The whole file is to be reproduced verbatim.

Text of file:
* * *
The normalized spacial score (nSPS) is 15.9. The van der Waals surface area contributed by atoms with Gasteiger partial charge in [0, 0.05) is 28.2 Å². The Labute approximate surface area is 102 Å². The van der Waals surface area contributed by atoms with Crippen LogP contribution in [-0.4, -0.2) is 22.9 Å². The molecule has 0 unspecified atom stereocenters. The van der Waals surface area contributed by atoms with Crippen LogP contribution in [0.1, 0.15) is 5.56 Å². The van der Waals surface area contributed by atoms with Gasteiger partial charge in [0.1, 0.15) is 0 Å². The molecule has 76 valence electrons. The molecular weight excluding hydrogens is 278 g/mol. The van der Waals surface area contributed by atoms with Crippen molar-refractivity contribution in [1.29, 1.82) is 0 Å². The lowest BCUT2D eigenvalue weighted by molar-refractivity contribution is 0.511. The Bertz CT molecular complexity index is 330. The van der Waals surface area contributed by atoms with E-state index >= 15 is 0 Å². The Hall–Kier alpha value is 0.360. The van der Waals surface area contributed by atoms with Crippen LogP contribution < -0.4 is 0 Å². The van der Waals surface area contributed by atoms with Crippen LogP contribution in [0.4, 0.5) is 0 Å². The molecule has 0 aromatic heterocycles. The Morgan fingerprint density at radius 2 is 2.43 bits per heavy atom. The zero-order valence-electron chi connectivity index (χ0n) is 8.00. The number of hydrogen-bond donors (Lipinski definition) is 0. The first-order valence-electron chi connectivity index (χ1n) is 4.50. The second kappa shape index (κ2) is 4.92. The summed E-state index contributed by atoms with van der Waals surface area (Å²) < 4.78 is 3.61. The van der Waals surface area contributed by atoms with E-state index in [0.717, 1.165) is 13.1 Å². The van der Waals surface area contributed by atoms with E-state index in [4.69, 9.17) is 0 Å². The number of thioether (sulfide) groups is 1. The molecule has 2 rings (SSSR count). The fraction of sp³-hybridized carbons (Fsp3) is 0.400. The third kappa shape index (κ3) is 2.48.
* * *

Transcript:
The normalized spacial score (nSPS) is 15.9. The van der Waals surface area contributed by atoms with Gasteiger partial charge in [0, 0.05) is 28.2 Å². The Labute approximate surface area is 102 Å². The van der Waals surface area contributed by atoms with Crippen LogP contribution in [-0.4, -0.2) is 22.9 Å². The molecule has 0 unspecified atom stereocenters. The van der Waals surface area contributed by atoms with Crippen LogP contribution in [0.1, 0.15) is 5.56 Å². The van der Waals surface area contributed by atoms with Gasteiger partial charge in [0.1, 0.15) is 0 Å². The molecule has 76 valence electrons. The molecular weight excluding hydrogens is 278 g/mol. The van der Waals surface area contributed by atoms with Crippen molar-refractivity contribution in [1.29, 1.82) is 0 Å². The lowest BCUT2D eigenvalue weighted by molar-refractivity contribution is 0.511. The Bertz CT molecular complexity index is 330. The van der Waals surface area contributed by atoms with E-state index >= 15 is 0 Å². The Hall–Kier alpha value is 0.360. The van der Waals surface area contributed by atoms with Crippen LogP contribution < -0.4 is 0 Å². The van der Waals surface area contributed by atoms with Crippen LogP contribution in [0.4, 0.5) is 0 Å². The molecule has 0 aromatic heterocycles. The Morgan fingerprint density at radius 2 is 2.43 bits per heavy atom. The zero-order valence-electron chi connectivity index (χ0n) is 8.00. The number of hydrogen-bond donors (Lipinski definition) is 0. The first-order valence-electron chi connectivity index (χ1n) is 4.50. The second kappa shape index (κ2) is 4.92. The summed E-state index contributed by atoms with van der Waals surface area (Å²) < 4.78 is 3.61. The van der Waals surface area contributed by atoms with E-state index in [0.717, 1.165) is 13.1 Å². The van der Waals surface area contributed by atoms with E-state index in [4.69, 9.17) is 0 Å². The number of thioether (sulfide) groups is 1. The molecule has 2 rings (SSSR count). The fraction of sp³-hybridized carbons (Fsp3) is 0.400. The third kappa shape index (κ3) is 2.48.